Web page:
Eric Clapton: “Babyface was one of those great catalysts for me. I’d seen him on TV doing his thing with acoustic guitar and I was thinking, ‘this is a guy who’s in the R&B world, he’s a producer and yet he knows how to get that minimal thing and make a small sound really powerful.’ And when I heard the song, I put it on in my car and was driving around listening to it about 200 times without stopping. And I just knew it was a hit. I’m the guy that used to hate the idea of pop songs and I was so against that for myself. But when the music is that good, I start to become okay about it. And this really was an opportunity it would have been childish to walk away from. And there’s only one guy I knew that would make it absolutely right and that was Babyface”. (From Guitarist, February 2003)

Eric Clapton wrote “Circus” in 1991 after the death of his young son, Conor. It is about the last night Eric spent with his son, which was at a big American circus. Clapton said writing this song (and other songs inspired by Conor) helped him get through a very difficult patch in his life following Conor’ss death. Eric Clapton first performed “Circus” (then called “Circus Left Town”) on the MTV Unplugged program on 16 January 1992. It was left off the official album. Eric regularly performed this song in concert from 1992. However, it did not appear on an album of his until 1998’s Pilgrim.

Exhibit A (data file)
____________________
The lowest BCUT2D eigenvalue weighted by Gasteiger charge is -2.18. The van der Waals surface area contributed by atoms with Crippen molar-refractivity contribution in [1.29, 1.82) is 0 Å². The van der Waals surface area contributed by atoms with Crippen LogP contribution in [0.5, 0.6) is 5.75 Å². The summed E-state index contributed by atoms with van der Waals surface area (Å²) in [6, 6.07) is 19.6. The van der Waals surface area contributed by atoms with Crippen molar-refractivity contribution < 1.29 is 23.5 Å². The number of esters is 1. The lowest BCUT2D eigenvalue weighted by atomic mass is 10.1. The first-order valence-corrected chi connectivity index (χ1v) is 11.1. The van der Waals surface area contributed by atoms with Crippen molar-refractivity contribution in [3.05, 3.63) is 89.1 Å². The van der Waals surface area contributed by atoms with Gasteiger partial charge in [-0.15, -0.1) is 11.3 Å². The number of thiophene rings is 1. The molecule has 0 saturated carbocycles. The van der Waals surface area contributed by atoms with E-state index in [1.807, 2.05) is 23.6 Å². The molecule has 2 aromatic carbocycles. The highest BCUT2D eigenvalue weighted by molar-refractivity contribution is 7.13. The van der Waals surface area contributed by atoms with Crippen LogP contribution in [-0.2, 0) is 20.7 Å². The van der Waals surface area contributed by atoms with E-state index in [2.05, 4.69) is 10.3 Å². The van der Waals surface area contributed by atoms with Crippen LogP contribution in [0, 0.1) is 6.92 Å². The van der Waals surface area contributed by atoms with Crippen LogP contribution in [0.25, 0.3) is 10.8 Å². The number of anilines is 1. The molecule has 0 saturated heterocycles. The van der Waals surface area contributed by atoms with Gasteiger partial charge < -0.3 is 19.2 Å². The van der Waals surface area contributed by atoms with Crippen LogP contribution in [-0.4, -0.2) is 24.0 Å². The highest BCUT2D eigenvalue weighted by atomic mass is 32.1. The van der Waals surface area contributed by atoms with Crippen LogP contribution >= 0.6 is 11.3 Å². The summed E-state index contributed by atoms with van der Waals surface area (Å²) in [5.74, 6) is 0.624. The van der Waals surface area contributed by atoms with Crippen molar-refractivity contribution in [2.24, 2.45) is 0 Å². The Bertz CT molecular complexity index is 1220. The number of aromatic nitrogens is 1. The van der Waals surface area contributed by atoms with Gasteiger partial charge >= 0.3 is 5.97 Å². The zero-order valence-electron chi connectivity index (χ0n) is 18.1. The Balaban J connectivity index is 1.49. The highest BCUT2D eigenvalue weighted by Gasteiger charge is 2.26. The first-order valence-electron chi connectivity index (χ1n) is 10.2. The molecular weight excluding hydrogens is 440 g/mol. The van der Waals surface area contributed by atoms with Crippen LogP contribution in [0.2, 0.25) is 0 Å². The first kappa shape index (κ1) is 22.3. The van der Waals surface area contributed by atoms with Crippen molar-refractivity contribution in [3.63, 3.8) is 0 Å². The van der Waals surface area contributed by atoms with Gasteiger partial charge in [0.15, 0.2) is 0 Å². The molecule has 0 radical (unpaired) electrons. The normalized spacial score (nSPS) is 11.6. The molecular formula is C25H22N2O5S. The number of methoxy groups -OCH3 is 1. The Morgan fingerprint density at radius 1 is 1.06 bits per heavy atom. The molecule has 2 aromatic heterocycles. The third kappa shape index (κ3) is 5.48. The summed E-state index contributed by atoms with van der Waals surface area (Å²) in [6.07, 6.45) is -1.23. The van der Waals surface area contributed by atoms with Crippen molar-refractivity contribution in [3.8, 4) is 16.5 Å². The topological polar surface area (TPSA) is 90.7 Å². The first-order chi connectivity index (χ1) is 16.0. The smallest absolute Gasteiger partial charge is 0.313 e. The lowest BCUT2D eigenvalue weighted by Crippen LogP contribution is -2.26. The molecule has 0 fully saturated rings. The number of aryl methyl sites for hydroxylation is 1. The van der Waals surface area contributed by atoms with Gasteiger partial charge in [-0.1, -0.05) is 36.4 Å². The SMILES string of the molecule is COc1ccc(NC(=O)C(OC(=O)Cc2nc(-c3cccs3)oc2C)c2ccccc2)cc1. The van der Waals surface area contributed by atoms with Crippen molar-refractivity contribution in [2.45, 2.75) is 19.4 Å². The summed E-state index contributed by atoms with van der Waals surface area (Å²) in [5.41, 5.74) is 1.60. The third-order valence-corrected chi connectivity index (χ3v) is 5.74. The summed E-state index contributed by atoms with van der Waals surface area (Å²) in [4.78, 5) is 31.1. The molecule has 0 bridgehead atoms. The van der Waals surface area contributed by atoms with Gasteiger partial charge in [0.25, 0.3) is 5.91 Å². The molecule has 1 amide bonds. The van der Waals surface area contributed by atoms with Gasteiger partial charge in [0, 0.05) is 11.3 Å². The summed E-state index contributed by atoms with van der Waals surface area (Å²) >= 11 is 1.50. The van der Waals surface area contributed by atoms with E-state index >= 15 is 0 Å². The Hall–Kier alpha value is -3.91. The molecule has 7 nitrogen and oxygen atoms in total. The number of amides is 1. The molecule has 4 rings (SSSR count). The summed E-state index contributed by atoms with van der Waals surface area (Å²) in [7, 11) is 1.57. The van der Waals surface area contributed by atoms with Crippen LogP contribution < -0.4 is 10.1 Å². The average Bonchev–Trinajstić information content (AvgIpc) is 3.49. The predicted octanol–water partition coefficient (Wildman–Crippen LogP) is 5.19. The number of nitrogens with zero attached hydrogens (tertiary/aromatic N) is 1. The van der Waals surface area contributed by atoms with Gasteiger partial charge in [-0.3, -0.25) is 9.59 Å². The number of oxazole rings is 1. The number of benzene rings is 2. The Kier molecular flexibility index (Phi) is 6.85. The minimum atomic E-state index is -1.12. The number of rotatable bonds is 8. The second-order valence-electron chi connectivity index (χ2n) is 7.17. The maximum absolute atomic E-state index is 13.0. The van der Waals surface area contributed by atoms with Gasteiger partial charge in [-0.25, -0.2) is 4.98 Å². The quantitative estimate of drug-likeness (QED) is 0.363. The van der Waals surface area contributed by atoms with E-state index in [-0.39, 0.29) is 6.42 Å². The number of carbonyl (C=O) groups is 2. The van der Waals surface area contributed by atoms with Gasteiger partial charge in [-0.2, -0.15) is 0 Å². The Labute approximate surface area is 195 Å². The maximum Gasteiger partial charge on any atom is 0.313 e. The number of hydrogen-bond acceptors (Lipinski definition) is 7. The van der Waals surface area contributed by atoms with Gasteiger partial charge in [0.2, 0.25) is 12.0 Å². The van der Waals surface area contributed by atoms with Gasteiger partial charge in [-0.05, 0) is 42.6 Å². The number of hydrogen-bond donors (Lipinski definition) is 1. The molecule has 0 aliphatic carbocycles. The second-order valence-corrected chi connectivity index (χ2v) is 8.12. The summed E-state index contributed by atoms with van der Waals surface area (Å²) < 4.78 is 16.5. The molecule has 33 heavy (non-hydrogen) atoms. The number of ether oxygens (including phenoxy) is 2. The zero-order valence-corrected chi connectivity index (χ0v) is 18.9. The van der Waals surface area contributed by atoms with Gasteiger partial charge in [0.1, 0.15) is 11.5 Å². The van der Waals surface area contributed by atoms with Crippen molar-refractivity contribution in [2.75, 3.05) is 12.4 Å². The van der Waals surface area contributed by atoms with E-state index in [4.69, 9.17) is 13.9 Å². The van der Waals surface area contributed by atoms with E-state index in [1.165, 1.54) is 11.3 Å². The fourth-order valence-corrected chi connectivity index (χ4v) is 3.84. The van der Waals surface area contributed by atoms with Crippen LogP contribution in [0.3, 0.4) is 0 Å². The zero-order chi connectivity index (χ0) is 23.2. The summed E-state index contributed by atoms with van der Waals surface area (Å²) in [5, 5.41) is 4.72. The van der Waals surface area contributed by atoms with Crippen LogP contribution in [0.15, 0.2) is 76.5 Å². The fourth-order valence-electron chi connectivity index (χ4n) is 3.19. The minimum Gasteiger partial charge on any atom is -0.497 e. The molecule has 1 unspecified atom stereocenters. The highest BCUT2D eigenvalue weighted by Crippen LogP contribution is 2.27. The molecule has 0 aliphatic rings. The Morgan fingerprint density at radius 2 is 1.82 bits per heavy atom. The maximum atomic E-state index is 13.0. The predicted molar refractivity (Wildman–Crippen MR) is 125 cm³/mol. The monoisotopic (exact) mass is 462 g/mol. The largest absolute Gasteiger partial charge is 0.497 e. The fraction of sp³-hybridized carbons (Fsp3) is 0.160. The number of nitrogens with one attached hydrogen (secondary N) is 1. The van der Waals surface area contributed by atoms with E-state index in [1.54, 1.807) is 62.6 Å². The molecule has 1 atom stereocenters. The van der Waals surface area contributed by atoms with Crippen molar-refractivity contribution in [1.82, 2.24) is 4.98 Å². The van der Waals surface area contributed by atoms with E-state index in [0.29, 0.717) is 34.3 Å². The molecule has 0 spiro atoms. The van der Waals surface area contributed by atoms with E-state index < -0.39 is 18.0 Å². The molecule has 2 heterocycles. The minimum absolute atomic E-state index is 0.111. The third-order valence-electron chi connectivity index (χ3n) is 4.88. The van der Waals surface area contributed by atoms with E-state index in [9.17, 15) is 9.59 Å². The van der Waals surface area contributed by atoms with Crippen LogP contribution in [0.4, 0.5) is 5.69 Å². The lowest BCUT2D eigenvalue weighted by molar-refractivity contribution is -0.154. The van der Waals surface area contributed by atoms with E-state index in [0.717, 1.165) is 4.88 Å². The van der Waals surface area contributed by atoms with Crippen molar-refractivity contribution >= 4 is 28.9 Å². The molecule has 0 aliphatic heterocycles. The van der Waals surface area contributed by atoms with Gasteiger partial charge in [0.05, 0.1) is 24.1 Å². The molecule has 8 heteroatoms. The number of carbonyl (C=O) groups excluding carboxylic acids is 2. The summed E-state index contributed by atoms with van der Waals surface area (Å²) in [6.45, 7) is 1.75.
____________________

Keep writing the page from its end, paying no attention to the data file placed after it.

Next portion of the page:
Eric Clapton: “The last night I spent with Conor, we went to the circus. We went to see one of those huge things that they do in America where they have three rings going on at the same time. You’ve got clowns and tigers and everything. They don’t do anything in half measures. They just pile it all in. Plus, they’re trying to sell you things at the same time. I mean it was an amazing thing. After the show, we were driving back to New York and all he could remember, all he could talk about was this clown. He’d seen a clown with a knife, which I didn’t see at all. Some clown was running around brandishing a knife, which was something quite frightening but he liked it — I mean it excited him. And so that is in the lyrics. But, and I suppose what I was doing, I was remembering, I mean paying tribute to this night with him and also seeing him as being the circus of my life. You know – that particular part of my life has now left town.” (From a 1998 BBC interview)